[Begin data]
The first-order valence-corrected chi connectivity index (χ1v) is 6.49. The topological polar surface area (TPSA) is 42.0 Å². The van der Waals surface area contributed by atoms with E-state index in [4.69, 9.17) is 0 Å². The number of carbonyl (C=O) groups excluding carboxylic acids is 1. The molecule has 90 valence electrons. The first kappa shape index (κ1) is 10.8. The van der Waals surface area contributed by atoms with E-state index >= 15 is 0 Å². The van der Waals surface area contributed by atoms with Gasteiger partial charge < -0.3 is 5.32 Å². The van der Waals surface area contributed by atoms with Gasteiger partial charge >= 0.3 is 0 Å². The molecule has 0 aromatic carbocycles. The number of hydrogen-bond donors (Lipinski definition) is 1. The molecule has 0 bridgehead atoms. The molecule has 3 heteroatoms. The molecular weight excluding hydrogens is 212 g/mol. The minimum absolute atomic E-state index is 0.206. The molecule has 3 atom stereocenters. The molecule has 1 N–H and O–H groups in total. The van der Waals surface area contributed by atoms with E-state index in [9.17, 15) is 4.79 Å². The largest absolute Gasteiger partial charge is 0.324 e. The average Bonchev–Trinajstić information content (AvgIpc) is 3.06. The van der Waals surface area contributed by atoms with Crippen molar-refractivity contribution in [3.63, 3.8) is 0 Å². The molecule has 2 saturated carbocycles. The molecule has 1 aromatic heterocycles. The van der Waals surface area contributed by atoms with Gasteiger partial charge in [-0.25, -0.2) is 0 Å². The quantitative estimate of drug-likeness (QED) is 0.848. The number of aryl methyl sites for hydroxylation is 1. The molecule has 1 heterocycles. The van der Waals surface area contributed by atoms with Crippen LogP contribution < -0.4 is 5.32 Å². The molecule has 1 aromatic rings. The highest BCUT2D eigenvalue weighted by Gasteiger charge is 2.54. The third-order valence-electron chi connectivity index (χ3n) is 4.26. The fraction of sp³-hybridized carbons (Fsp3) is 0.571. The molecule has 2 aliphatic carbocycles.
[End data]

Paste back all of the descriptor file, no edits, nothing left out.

The first-order valence-corrected chi connectivity index (χ1v) is 6.49. The topological polar surface area (TPSA) is 42.0 Å². The van der Waals surface area contributed by atoms with E-state index in [4.69, 9.17) is 0 Å². The number of carbonyl (C=O) groups excluding carboxylic acids is 1. The molecule has 90 valence electrons. The first kappa shape index (κ1) is 10.8. The van der Waals surface area contributed by atoms with E-state index >= 15 is 0 Å². The van der Waals surface area contributed by atoms with Gasteiger partial charge < -0.3 is 5.32 Å². The van der Waals surface area contributed by atoms with Gasteiger partial charge >= 0.3 is 0 Å². The molecule has 0 aromatic carbocycles. The number of hydrogen-bond donors (Lipinski definition) is 1. The molecule has 0 bridgehead atoms. The molecule has 3 heteroatoms. The molecular weight excluding hydrogens is 212 g/mol. The minimum absolute atomic E-state index is 0.206. The molecule has 3 atom stereocenters. The molecule has 1 N–H and O–H groups in total. The van der Waals surface area contributed by atoms with E-state index in [9.17, 15) is 4.79 Å². The largest absolute Gasteiger partial charge is 0.324 e. The average Bonchev–Trinajstić information content (AvgIpc) is 3.06. The van der Waals surface area contributed by atoms with Crippen molar-refractivity contribution in [3.63, 3.8) is 0 Å². The molecule has 2 saturated carbocycles. The molecule has 1 aromatic heterocycles. The van der Waals surface area contributed by atoms with Gasteiger partial charge in [-0.25, -0.2) is 0 Å². The quantitative estimate of drug-likeness (QED) is 0.848. The number of aryl methyl sites for hydroxylation is 1. The molecule has 1 heterocycles. The van der Waals surface area contributed by atoms with Crippen LogP contribution < -0.4 is 5.32 Å². The molecule has 1 aromatic rings. The highest BCUT2D eigenvalue weighted by Gasteiger charge is 2.54. The third-order valence-electron chi connectivity index (χ3n) is 4.26. The fraction of sp³-hybridized carbons (Fsp3) is 0.571. The molecule has 2 aliphatic carbocycles.